Analysis of the 2005-06 Budget Bill
Legislative Analyst's Office
The Franchise Tax Board (FTB) is one of the state's two major tax collection agencies. The FTB's primary responsibility is to administer California's personal income tax (PIT) and corporation tax (CT) programs. The FTB also administers the Homeowners' and Renters' Assistance Programs, the Political Reform Act audit program, and the Household and Dependent Care Expense Credit. In addition, the FTB administers several nontax-related programs, including the collection of child support payments and other court-ordered payments. The FTB is governed by a three-member board, consisting of the Director of Finance, the Chair of the Board of Equalization, and the State Controller. An executive officer, appointed by the board, administers the daily operations and functions of the FTB.
The Governor's budget proposes $700 million ($512 million General Fund) and 5,285 positions in support of FTB's operations. Compared to the current-year budget, this represents an increase of $81 million (13 percent) and a General Fund increase of $26 million.
The increase in funding is due almost entirely to increased support for the California Child Support Automation System (CCSAS). This program is funded largely through reimbursements from other departments, but also receives General Fund support. The total increase in support for CCSAS is $79 million, comprising $53 million of other funds and $26 million General Fund. Elsewhere in this analysis, we discuss the past performance and current status of CCSAS and related child support collection activities (see "Health and Social Services" chapter).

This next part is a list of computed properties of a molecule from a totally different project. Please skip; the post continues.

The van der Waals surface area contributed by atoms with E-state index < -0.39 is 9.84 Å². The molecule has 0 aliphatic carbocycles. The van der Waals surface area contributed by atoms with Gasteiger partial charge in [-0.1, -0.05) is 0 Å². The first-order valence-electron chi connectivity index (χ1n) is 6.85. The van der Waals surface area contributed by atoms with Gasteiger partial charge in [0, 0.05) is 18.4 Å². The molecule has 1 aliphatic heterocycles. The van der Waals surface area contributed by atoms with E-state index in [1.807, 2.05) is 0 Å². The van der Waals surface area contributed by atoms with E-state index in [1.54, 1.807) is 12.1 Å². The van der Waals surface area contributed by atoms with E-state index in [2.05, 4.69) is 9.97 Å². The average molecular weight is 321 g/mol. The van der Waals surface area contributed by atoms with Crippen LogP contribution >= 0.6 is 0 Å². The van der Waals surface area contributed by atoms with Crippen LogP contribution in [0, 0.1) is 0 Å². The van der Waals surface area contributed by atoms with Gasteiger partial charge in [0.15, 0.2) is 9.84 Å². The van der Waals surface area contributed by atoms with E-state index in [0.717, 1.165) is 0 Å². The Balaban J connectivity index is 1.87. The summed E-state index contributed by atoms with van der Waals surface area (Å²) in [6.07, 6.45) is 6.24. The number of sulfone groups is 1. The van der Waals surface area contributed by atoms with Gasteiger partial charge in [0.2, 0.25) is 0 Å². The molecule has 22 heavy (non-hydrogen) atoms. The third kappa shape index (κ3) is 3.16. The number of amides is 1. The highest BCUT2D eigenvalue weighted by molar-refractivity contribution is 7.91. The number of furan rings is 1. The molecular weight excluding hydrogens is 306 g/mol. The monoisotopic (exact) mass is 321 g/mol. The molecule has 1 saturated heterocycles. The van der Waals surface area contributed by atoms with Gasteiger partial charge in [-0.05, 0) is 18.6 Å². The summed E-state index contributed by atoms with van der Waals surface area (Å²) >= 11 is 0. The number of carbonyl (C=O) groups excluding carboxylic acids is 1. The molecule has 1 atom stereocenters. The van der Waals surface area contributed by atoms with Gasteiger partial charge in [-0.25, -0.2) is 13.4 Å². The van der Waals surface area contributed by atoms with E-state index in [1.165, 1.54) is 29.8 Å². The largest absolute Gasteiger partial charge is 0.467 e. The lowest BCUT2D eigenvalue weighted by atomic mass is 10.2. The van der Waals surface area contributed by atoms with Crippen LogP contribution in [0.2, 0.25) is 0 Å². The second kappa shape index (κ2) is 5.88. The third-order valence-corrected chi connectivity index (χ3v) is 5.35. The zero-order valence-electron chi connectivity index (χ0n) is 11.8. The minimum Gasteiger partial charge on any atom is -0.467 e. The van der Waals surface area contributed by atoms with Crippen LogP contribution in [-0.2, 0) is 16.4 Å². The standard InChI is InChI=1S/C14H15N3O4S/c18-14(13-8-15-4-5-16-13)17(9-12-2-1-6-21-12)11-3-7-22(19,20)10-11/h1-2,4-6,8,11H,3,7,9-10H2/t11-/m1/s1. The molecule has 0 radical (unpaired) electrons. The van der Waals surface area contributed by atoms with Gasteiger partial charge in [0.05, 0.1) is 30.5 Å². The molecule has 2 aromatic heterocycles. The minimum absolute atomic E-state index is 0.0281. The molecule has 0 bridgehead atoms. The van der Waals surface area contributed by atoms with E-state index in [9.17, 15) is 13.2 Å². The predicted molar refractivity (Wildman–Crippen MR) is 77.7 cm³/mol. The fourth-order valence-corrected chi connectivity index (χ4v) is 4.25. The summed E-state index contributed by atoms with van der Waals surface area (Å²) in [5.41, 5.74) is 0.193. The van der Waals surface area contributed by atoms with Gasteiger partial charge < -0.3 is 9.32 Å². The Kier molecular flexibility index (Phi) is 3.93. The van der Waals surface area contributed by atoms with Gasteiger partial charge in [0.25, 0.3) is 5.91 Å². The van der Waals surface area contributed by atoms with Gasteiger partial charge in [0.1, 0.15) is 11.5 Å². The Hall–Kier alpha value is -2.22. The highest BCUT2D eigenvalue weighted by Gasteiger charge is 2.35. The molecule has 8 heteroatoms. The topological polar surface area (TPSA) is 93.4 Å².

In addition to the increase in support for CCSAS, there is an increase in General Fund support for two components of FTB's tax program activities. The ongoing activities associated with abusive tax shelters is slated to receive an additional $1.8 million and a new "tax gap" enforcement pro gram has been proposed at a cost of $8.6 million. These increases are partially offset by decreases due to one-time cost reductions, expiring programs, and unallocated reductions in state operations.
We recommend that the Legislature reduce the Franchise Tax Board's budget by $800,000 to account for cost savings in 2004-05 and 2005-06 associated with the migration of tax return and remittance submissions from paper versions to electronic data. (Reduce Item 1730-001-0001 by $800,000.)
In our January 2005 report, Tax Agency Consolidation: Remittance and Return Processing, we noted that some of the state's tax agencies have made considerable strides in electronic remittance and return processing, including FTB. The costs associated with processing electronically filed returns and remittances is a fraction of the costs associated with paper documentation. For example, the FTB reports that about 4,800 electronic remittances are processed per each direct staff hour. By comparison, only 62 paper remittances are processed per direct staff hour. This cost differential translates directly into budget savings.